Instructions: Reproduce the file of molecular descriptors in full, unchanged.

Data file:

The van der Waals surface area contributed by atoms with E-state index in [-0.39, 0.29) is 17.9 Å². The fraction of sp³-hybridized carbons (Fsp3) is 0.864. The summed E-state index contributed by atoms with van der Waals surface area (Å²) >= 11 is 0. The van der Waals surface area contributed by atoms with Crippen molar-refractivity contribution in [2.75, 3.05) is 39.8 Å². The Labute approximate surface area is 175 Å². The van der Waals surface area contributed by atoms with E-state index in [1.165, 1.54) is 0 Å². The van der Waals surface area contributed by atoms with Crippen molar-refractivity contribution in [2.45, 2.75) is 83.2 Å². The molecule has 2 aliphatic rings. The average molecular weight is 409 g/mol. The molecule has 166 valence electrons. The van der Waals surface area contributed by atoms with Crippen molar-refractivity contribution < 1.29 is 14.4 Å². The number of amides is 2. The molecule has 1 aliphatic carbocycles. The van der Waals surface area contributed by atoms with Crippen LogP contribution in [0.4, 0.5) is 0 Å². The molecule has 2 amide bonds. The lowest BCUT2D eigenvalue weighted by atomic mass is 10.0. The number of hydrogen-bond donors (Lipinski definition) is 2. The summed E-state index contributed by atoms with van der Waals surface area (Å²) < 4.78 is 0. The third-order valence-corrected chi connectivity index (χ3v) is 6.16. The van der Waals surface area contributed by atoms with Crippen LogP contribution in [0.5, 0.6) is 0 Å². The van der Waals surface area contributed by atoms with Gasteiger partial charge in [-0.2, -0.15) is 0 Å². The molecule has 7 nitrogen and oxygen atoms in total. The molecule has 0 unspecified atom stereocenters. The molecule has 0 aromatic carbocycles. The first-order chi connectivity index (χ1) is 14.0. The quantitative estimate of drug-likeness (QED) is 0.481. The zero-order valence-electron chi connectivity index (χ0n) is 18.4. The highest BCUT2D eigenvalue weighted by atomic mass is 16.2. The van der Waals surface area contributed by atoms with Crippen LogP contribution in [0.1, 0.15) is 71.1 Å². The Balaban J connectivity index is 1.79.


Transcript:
The van der Waals surface area contributed by atoms with E-state index in [-0.39, 0.29) is 17.9 Å². The fraction of sp³-hybridized carbons (Fsp3) is 0.864. The summed E-state index contributed by atoms with van der Waals surface area (Å²) >= 11 is 0. The van der Waals surface area contributed by atoms with Crippen molar-refractivity contribution in [2.75, 3.05) is 39.8 Å². The Labute approximate surface area is 175 Å². The van der Waals surface area contributed by atoms with E-state index in [1.165, 1.54) is 0 Å². The van der Waals surface area contributed by atoms with Crippen molar-refractivity contribution in [2.45, 2.75) is 83.2 Å². The molecule has 2 aliphatic rings. The average molecular weight is 409 g/mol. The molecule has 166 valence electrons. The van der Waals surface area contributed by atoms with Crippen molar-refractivity contribution < 1.29 is 14.4 Å². The number of amides is 2. The molecule has 1 aliphatic carbocycles. The van der Waals surface area contributed by atoms with Crippen LogP contribution in [0.4, 0.5) is 0 Å². The molecule has 2 amide bonds. The lowest BCUT2D eigenvalue weighted by atomic mass is 10.0. The number of hydrogen-bond donors (Lipinski definition) is 2. The summed E-state index contributed by atoms with van der Waals surface area (Å²) < 4.78 is 0. The third-order valence-corrected chi connectivity index (χ3v) is 6.16. The van der Waals surface area contributed by atoms with Crippen LogP contribution in [0.5, 0.6) is 0 Å². The van der Waals surface area contributed by atoms with Gasteiger partial charge in [-0.2, -0.15) is 0 Å². The molecule has 7 nitrogen and oxygen atoms in total. The molecule has 0 unspecified atom stereocenters. The molecule has 0 aromatic carbocycles. The first-order chi connectivity index (χ1) is 14.0. The quantitative estimate of drug-likeness (QED) is 0.481. The zero-order valence-electron chi connectivity index (χ0n) is 18.4. The highest BCUT2D eigenvalue weighted by atomic mass is 16.2. The van der Waals surface area contributed by atoms with Crippen LogP contribution in [0.1, 0.15) is 71.1 Å². The Balaban J connectivity index is 1.79.